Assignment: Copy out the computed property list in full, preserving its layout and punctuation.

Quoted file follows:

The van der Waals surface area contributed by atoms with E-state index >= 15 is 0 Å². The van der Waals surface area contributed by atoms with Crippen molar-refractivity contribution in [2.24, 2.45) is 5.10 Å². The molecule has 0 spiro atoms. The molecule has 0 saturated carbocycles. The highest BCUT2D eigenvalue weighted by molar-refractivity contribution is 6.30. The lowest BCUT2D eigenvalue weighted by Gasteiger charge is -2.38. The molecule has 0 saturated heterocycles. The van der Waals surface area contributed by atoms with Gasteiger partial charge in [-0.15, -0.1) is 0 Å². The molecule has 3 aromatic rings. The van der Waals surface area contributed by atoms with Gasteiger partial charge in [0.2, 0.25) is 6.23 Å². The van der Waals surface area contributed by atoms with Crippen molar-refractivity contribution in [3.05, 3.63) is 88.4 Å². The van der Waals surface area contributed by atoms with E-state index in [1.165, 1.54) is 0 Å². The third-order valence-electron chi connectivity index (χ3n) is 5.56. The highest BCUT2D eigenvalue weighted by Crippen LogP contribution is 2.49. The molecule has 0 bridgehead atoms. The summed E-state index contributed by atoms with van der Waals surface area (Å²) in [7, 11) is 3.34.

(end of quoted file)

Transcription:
The van der Waals surface area contributed by atoms with E-state index >= 15 is 0 Å². The van der Waals surface area contributed by atoms with Crippen molar-refractivity contribution in [2.24, 2.45) is 5.10 Å². The molecule has 0 spiro atoms. The molecule has 0 saturated carbocycles. The highest BCUT2D eigenvalue weighted by molar-refractivity contribution is 6.30. The lowest BCUT2D eigenvalue weighted by Gasteiger charge is -2.38. The molecule has 0 saturated heterocycles. The van der Waals surface area contributed by atoms with Gasteiger partial charge in [-0.15, -0.1) is 0 Å². The molecule has 3 aromatic rings. The van der Waals surface area contributed by atoms with Gasteiger partial charge in [0.2, 0.25) is 6.23 Å². The van der Waals surface area contributed by atoms with Crippen molar-refractivity contribution in [3.05, 3.63) is 88.4 Å². The van der Waals surface area contributed by atoms with E-state index in [1.165, 1.54) is 0 Å². The third-order valence-electron chi connectivity index (χ3n) is 5.56. The highest BCUT2D eigenvalue weighted by Crippen LogP contribution is 2.49. The molecule has 0 bridgehead atoms. The summed E-state index contributed by atoms with van der Waals surface area (Å²) in [7, 11) is 3.34.